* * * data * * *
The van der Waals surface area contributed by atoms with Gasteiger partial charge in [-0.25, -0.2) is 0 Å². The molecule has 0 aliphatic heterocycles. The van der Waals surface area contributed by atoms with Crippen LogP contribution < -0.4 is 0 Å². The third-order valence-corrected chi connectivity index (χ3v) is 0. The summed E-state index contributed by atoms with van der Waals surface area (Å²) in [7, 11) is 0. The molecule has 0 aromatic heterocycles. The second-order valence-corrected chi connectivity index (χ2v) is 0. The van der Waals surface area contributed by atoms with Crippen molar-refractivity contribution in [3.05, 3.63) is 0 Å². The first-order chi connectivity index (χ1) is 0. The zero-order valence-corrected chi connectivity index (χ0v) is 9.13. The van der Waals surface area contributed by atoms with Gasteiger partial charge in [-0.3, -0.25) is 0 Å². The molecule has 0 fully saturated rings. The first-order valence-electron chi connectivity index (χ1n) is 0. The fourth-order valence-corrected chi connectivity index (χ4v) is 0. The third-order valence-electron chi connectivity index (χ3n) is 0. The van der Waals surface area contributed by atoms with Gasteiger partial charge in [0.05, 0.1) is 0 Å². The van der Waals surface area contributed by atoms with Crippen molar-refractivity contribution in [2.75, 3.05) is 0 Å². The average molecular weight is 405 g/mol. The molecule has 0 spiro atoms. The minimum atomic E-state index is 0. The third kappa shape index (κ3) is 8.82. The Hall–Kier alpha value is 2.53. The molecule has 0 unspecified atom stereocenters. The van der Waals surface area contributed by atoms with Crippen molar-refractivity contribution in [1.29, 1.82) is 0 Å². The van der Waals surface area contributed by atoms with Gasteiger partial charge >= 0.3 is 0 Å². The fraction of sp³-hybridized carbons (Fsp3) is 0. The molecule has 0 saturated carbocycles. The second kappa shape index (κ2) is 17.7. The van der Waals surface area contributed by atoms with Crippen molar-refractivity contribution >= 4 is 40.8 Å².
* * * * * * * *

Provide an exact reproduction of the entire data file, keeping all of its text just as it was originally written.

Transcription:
The van der Waals surface area contributed by atoms with Gasteiger partial charge in [-0.25, -0.2) is 0 Å². The molecule has 0 aliphatic heterocycles. The van der Waals surface area contributed by atoms with Crippen LogP contribution < -0.4 is 0 Å². The third-order valence-corrected chi connectivity index (χ3v) is 0. The summed E-state index contributed by atoms with van der Waals surface area (Å²) in [7, 11) is 0. The molecule has 0 aromatic heterocycles. The second-order valence-corrected chi connectivity index (χ2v) is 0. The van der Waals surface area contributed by atoms with Crippen molar-refractivity contribution in [3.05, 3.63) is 0 Å². The first-order chi connectivity index (χ1) is 0. The zero-order valence-corrected chi connectivity index (χ0v) is 9.13. The van der Waals surface area contributed by atoms with Gasteiger partial charge in [-0.3, -0.25) is 0 Å². The molecule has 0 fully saturated rings. The first-order valence-electron chi connectivity index (χ1n) is 0. The fourth-order valence-corrected chi connectivity index (χ4v) is 0. The third-order valence-electron chi connectivity index (χ3n) is 0. The van der Waals surface area contributed by atoms with Gasteiger partial charge in [0.05, 0.1) is 0 Å². The van der Waals surface area contributed by atoms with Crippen molar-refractivity contribution in [2.75, 3.05) is 0 Å². The average molecular weight is 405 g/mol. The molecule has 0 spiro atoms. The minimum atomic E-state index is 0. The third kappa shape index (κ3) is 8.82. The Hall–Kier alpha value is 2.53. The molecule has 0 unspecified atom stereocenters. The van der Waals surface area contributed by atoms with Crippen molar-refractivity contribution in [1.29, 1.82) is 0 Å². The van der Waals surface area contributed by atoms with Gasteiger partial charge >= 0.3 is 0 Å². The fraction of sp³-hybridized carbons (Fsp3) is 0. The molecule has 0 saturated carbocycles. The second kappa shape index (κ2) is 17.7. The van der Waals surface area contributed by atoms with Crippen molar-refractivity contribution >= 4 is 40.8 Å².